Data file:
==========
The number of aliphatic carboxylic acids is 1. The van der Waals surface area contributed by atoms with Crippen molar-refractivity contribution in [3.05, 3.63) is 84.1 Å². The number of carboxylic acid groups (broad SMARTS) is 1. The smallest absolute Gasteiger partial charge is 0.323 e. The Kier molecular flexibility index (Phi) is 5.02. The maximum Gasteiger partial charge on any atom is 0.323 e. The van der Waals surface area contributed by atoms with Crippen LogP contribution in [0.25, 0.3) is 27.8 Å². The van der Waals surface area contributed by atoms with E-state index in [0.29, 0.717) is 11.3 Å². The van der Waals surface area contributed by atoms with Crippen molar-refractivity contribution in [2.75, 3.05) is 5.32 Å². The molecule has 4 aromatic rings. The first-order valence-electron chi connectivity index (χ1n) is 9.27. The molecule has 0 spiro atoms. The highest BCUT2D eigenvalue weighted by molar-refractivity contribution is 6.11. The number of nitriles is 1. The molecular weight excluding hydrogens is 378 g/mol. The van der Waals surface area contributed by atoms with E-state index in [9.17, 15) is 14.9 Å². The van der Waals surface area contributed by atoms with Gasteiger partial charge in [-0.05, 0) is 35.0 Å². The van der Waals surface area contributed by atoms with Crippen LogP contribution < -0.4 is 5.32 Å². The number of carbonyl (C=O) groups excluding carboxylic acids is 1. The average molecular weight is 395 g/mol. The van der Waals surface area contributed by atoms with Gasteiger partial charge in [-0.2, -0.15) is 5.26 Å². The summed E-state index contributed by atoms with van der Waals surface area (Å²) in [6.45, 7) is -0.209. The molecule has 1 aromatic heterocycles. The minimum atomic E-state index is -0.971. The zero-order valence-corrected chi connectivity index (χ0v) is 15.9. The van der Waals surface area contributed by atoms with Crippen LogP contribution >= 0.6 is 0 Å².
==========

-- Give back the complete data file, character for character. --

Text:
The number of aliphatic carboxylic acids is 1. The van der Waals surface area contributed by atoms with Crippen molar-refractivity contribution in [3.05, 3.63) is 84.1 Å². The number of carboxylic acid groups (broad SMARTS) is 1. The smallest absolute Gasteiger partial charge is 0.323 e. The Kier molecular flexibility index (Phi) is 5.02. The maximum Gasteiger partial charge on any atom is 0.323 e. The van der Waals surface area contributed by atoms with Crippen LogP contribution in [0.25, 0.3) is 27.8 Å². The van der Waals surface area contributed by atoms with E-state index in [0.29, 0.717) is 11.3 Å². The van der Waals surface area contributed by atoms with Crippen molar-refractivity contribution in [2.75, 3.05) is 5.32 Å². The molecule has 4 aromatic rings. The first-order valence-electron chi connectivity index (χ1n) is 9.27. The molecule has 0 spiro atoms. The highest BCUT2D eigenvalue weighted by molar-refractivity contribution is 6.11. The number of nitriles is 1. The molecular weight excluding hydrogens is 378 g/mol. The van der Waals surface area contributed by atoms with E-state index in [9.17, 15) is 14.9 Å². The van der Waals surface area contributed by atoms with Gasteiger partial charge in [-0.05, 0) is 35.0 Å². The van der Waals surface area contributed by atoms with Crippen LogP contribution < -0.4 is 5.32 Å². The number of carbonyl (C=O) groups excluding carboxylic acids is 1. The average molecular weight is 395 g/mol. The van der Waals surface area contributed by atoms with Gasteiger partial charge in [-0.2, -0.15) is 5.26 Å². The summed E-state index contributed by atoms with van der Waals surface area (Å²) in [6.45, 7) is -0.209. The molecule has 1 aromatic heterocycles. The minimum atomic E-state index is -0.971. The zero-order valence-corrected chi connectivity index (χ0v) is 15.9. The van der Waals surface area contributed by atoms with Crippen LogP contribution >= 0.6 is 0 Å².